Yet, as IRCC officers have inordinate discretion over H&C cases, the process remains extremely subjective. Appealing a rejected H&C decision is also more difficult than appealing refused asylum claims because the burden is on the applicant to prove that the officer’s decision was “unreasonable” rather than simply “wrong” based on the facts of the case.
The H&C application states a list of factors that could constitute hardship including discrimination in the country of origin and substantial ties to Canada such as personal relationships, volunteer work or employment. Notably, it claims to be the only application that considers the best interests of the child.
Yet, migrants meeting these criteria are routinely rejected.
Laura Lopez, a 35-year-old construction worker and mother of two, has been in Canada for almost seven years with her partner. They have spent a lot of money trying to secure permanent residence, but have twice been the victims of fraudsters. Her older daughter was very young when they arrived in Canada. She is scared at the thought of having to go to school in Spanish if they were to return to Mexico. Lopez and her partner regularly volunteer in different community centres. Their application was nevertheless rejected last year. Lopez is still waiting to hear why.
Devine Cruz is a 42-year-old single mom with two children living in Vancouver. Her 18-month-old, born in Canada, is a Canadian citizen. Cruz came to Canada from Hong Kong as a domestic caregiver with her employers on what she believed was a one-week vacation, but they never went back. Once in Canada, her employers stopped paying her and she would sometimes work up to 18 hours a day. After her visitor visa expired, she applied for temporary residence three times, all unsuccessful. She then applied for permanent residence through the H&C, but was rejected last month. Her request for reconsideration was also denied. Thanks to community support, Cruz now has a new lawyer and an upcoming court hearing to request a new IRCC officer to review her case.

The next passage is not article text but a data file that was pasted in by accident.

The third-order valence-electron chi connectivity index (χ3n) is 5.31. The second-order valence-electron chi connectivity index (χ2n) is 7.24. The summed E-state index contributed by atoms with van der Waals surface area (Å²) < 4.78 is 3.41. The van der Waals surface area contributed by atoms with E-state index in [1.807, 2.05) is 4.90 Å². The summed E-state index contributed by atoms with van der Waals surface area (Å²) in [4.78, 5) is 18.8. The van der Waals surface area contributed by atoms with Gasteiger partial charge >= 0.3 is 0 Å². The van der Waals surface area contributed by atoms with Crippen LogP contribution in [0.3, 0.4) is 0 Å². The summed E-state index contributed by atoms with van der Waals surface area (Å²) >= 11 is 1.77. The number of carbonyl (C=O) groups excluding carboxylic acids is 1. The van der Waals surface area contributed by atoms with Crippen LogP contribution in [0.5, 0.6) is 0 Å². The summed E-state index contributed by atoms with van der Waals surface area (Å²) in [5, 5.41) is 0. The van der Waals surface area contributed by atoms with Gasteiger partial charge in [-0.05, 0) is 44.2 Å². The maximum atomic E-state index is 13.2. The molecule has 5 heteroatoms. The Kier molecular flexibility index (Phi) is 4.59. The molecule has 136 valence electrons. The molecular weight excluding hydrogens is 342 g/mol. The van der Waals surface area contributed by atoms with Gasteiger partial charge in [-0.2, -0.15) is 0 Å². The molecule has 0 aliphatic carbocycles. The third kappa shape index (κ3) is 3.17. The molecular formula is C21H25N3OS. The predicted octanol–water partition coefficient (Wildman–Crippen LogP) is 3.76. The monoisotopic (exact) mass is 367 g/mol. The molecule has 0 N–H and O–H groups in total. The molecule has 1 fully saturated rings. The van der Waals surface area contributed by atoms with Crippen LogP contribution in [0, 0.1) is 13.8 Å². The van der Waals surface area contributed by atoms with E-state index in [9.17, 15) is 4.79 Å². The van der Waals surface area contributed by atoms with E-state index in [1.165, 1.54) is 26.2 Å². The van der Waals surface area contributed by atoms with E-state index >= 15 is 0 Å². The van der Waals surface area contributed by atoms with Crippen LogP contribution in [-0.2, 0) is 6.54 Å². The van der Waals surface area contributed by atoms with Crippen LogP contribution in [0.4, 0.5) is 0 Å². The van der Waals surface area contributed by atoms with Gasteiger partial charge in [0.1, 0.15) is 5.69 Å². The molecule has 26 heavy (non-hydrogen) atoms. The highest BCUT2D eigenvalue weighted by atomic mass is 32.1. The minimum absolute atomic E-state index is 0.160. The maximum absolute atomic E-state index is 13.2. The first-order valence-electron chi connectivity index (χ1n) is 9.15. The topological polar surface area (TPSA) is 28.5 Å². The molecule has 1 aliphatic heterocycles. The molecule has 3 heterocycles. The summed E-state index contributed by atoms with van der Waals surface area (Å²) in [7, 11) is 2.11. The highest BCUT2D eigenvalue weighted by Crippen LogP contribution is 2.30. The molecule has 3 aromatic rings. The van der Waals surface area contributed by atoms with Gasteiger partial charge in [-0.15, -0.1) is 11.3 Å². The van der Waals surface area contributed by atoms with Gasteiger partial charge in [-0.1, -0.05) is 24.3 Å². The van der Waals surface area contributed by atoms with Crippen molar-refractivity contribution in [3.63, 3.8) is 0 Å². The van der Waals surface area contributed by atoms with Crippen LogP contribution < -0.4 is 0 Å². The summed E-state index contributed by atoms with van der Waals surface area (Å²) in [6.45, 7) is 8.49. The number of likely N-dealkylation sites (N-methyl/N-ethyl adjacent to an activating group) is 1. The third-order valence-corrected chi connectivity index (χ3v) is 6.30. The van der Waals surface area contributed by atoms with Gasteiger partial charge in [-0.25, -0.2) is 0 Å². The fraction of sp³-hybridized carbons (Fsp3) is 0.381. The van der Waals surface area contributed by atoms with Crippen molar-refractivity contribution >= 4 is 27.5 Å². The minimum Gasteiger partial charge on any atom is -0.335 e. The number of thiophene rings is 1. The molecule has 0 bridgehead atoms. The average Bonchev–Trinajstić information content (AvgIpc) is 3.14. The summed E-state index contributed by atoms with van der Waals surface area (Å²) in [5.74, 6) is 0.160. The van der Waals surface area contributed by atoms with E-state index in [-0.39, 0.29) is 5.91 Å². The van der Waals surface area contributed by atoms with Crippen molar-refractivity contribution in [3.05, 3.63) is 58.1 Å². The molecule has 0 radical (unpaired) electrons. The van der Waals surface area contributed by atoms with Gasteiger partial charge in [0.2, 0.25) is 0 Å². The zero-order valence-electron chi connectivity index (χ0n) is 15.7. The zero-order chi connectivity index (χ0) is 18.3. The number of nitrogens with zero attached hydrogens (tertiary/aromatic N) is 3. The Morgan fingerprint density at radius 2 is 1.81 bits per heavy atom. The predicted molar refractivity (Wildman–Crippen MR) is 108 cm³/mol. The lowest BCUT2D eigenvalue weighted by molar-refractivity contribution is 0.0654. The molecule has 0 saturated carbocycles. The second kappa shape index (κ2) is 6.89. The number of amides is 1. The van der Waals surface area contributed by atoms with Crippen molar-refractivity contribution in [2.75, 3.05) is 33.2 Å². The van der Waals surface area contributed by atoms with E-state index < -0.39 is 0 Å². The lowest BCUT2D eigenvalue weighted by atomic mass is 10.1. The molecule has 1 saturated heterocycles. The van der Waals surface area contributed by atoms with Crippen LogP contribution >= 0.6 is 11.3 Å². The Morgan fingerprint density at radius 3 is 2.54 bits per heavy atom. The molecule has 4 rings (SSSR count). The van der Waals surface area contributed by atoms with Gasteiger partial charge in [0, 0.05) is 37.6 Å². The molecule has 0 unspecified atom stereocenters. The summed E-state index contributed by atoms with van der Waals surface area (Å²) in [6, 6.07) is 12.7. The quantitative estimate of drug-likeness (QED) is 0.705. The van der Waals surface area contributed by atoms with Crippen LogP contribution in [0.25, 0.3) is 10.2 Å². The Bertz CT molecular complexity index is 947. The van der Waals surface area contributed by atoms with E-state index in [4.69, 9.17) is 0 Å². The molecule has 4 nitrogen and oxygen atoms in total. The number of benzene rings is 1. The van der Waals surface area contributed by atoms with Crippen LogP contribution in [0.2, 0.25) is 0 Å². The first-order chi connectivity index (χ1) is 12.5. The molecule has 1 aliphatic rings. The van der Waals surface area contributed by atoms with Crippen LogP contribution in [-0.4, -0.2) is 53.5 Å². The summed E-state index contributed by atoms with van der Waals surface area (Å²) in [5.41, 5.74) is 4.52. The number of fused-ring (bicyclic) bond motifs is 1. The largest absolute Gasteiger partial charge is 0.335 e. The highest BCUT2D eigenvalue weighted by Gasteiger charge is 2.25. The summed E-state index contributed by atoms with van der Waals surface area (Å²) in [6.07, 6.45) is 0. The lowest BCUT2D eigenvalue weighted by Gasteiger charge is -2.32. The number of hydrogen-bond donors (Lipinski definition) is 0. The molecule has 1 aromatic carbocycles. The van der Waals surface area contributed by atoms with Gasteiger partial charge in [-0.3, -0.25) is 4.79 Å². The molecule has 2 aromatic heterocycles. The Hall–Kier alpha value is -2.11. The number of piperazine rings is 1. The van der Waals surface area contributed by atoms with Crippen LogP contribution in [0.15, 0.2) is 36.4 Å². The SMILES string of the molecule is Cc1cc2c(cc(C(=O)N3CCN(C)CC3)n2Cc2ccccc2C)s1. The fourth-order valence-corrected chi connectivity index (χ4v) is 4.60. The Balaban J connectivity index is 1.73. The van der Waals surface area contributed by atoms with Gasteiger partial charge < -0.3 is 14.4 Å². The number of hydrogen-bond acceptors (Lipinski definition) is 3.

“This is my last chance,” she says. “I’m very afraid to go back to the Philippines because my father was murdered and I got shot. And it’s very hard to find a job there. But now I’m scared, not only for myself but for my 18-month-old baby. I do not have medical insurance. Most importantly, I cannot earn a living for myself and for my son because I’m not allowed to find a job.”
Mamadou Batchily came to Canada in search of protection. Born into a deeply religious Muslim family in Mali, his father did not approve of his marriage to a Christian woman. “My parents wanted to kill me to preserve their image in the eyes of the community,” says Batchily.
After a failed asylum claim, he tried the H&C route but was rejected.
Soon after, a machine crushed his lower legs during a shift at a factory associated with a famous bakery chain in Quebec. He underwent several surgeries at different hospitals over an eight-month period. Medical staff testified to support his H&C application. Despite this, his claims have been systematically refused.
Batchily can no longer work and suffers constant pain. His wife and two children are still in Mali, but without permanent status, he cannot sponsor them.
“I never thought that Canada would treat people in such a way,” says Batchily. “When it comes to people who have suffered severe accidents, I believe that those who are studying our files should try to see the human side of things. It’s the most important element.”
During Sunday’s march in Ottawa, hundreds of people from all sectors stood in solidarity demanding status for all, including migrants bussed in from across the country by MRN, which provided transport and accommodation for those wanting to attend.
“This isn’t about giving people a gift for [their] hard work,” says Hussan. “It’s about ensuring everyone in the country has the same rights and the same protection. It’s not about special treatment. It’s about equality.”
Asked what he expected from the marches, Batchily, also a member of Solidarity Across Borders, said, “I cannot say that I’ve lost hope, but all action, all struggle, bears fruit. Speaking up will make people understand what is really happening.”